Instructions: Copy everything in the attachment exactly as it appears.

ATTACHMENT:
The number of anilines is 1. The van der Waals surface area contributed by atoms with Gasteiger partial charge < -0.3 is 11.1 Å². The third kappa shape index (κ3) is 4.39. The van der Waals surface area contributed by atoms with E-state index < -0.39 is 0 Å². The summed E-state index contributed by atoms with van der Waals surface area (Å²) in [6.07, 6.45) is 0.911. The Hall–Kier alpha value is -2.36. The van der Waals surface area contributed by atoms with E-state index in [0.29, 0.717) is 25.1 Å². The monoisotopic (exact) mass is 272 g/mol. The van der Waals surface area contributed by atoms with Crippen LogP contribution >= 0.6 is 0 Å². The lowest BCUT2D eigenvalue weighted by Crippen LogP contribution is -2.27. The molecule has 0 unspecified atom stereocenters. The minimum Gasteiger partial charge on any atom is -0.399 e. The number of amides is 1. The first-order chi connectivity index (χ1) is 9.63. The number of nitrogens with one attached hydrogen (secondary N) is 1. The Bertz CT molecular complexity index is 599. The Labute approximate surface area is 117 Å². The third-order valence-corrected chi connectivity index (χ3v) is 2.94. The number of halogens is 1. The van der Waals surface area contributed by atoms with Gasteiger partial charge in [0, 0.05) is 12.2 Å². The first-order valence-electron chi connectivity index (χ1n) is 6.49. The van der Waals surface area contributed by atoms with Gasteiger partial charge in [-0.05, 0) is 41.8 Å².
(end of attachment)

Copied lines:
The number of anilines is 1. The van der Waals surface area contributed by atoms with Gasteiger partial charge < -0.3 is 11.1 Å². The third kappa shape index (κ3) is 4.39. The van der Waals surface area contributed by atoms with E-state index < -0.39 is 0 Å². The summed E-state index contributed by atoms with van der Waals surface area (Å²) in [6.07, 6.45) is 0.911. The Hall–Kier alpha value is -2.36. The van der Waals surface area contributed by atoms with E-state index in [0.29, 0.717) is 25.1 Å². The monoisotopic (exact) mass is 272 g/mol. The van der Waals surface area contributed by atoms with Crippen LogP contribution >= 0.6 is 0 Å². The lowest BCUT2D eigenvalue weighted by Crippen LogP contribution is -2.27. The molecule has 0 unspecified atom stereocenters. The minimum Gasteiger partial charge on any atom is -0.399 e. The number of amides is 1. The first-order chi connectivity index (χ1) is 9.63. The number of nitrogens with one attached hydrogen (secondary N) is 1. The Bertz CT molecular complexity index is 599. The Labute approximate surface area is 117 Å². The third-order valence-corrected chi connectivity index (χ3v) is 2.94. The number of halogens is 1. The van der Waals surface area contributed by atoms with Gasteiger partial charge in [0, 0.05) is 12.2 Å². The first-order valence-electron chi connectivity index (χ1n) is 6.49. The van der Waals surface area contributed by atoms with Gasteiger partial charge in [-0.05, 0) is 41.8 Å².